naomichaney

Frontiero v. Richardson, 411 U.S. 677 (1973)

In Politics on 23/09/2009 at 8:39 PM

FACTS: Under federal law male members of the uniformed services automatically received an extra housing allowance and medical benefits if they were married. For a servicewoman to receive these additional benefits she must prove that she paid more than one half of her husbands living expenses. Sharron Frontiero could only prove that she paid three-sevenths her husband Joseph Frontiero’s living expenses. Because of this her application for benefits was denied, she filed suit in federal district court whom also denied her claim and she appealed directly to the U.S. Supreme Court.


ISSUE: Does this Federal Law which classifies uniformed service-members by gender for the distribution of benefits violate the equal protection section of the Fifth Amendment’s Due Process Clause?

REASONING: Justice Brennan: Although the position of women in America has improved markedly in recent decades, throughout much of the 19th century the position of women in our society was, in many respects, comparable to that of blacks under the pre-civil War slave codes. Women, however, still face pervasive, although at times more subtle, discrimination.

Sex, like race and national origin, is an immutable characteristic; consequently, the imposition of special disabilities upon the members of a particular sex because of their sex would seem to violate the basic concept of our system that legal burdens should bear some relationship to individual responsibility. The sex characteristic frequently bears no relation to ability to perform or contribute to society. Statutory distinctions between the sexes often have the effect of invidiously relegating the entire class of females to inferior legal statute without regard to the actual capabilities of its individual members. Classifications based upon sex, like classifications based upon race, alienage, or national origin, are inherently suspect, and must therefore be subjected to strict judicial scrutiny. To this we agree and, indeed, find at least implicit support for such an approach in our unanimous decision only last term in Reed v. Reed, 404 U.S. 71(1971).

In Reed, the Court considered the constitutionality of an Idaho statute providing that when two individuals are otherwise equally entitled to appointment as an administrator of an estate the male applicant must be preferred to the female. The Court held this statutory preference for male applicants unconstitutional.

Congress’s requirement that female, but not male, military personnel must prove the dependency of their spouses to receive spousal benefits serves no purpose other than mere administrative convenience. The statutory scheme which draws a sharp line between the sexes, solely for the purpose of achieving administrative convenience, necessarily commands dissimilar treatment for men and women who are similarly situated and therefore involves the very kind of arbitrary legislative choice forbidden by the due process clause of the Fifth Amendment.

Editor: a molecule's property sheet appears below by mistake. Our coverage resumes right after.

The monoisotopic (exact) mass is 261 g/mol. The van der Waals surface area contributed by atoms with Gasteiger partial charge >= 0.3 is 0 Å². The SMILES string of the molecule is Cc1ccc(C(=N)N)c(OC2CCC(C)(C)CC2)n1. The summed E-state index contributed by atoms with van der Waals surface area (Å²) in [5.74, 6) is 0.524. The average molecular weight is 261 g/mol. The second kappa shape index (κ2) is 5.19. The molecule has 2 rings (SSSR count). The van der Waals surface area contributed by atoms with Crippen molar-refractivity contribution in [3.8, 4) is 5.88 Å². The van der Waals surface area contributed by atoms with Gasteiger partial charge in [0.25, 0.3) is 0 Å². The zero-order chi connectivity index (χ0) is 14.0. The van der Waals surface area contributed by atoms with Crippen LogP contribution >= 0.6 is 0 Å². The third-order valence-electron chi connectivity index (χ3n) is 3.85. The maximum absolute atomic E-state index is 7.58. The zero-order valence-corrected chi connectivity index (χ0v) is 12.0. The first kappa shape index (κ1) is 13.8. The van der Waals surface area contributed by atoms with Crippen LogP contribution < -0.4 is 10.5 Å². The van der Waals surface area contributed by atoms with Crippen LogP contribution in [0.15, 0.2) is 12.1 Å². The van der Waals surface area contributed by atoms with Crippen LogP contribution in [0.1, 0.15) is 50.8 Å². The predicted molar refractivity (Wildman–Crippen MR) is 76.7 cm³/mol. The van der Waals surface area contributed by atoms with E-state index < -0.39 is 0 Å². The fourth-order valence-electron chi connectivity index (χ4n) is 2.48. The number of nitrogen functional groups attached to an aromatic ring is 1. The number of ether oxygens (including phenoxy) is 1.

DECISION: Reversed

RULE: The federal law which classifies service-members by gender by gender for benefit distribution does violate the equal protection section of the Fifth Amendment’s Due Process Clause.

CONCURRING: Justice Stewart: agreeing that the statutes before us work an invidious discrimination in violation of the Constitution. Reed v. Reed, 404 U.S. 71.

Justice Powell, with Chief Justice Burger and Justice Blackmun: The challenged statutes constitute an unconstitutional  discrimination against service women in violation of the Due Process Clause of the Fifth Amendment, but I cannot join in the opinion of MR. JUSTICE BRENNAN, which would hold that all classifications based on gender are “inherently suspect and must  therefore be subject to close judicial scrutiny.”

It is unnecessary for the Court in this case to characterize sex as a suspect classification, with all of the far-reaching implications of such a holding. Reed v. Reed, 404 U.S. 71(1971) which supports our opinion today, did not add sex to the limited group of classifications which are inherently suspect. In my opinion we can and should decide this case on the authority of Reed. Another reason for deferring a general categorizing of sex classifications as invoking the strictest test of judicial scrutiny is the impending Equal Rights Amendment; if this is adopted it will resolve the substance of this precise question.

NOTES AND COMMENTS: It was very satisfying to me, to see the Bradley opinion for the Bradwell case be used as an example of how ridiculously and atrociously the notion of paternalistic attitude affected our nation.  It was also very satisfying to see the trend towards equality being set in motion at the Supreme Court level, while this is not the first case in our history that sided with women being as deserving of the same rights and treatments as men it is the first brief I have done in this class that decided a case in a manner I am happy with.  While, I do wish that sex became a suspect classification at this point, and that the ERA would have been ratified I will surely take joy in knowing that our service-women have the same access to benefits for their husbands as service-men do their wives.

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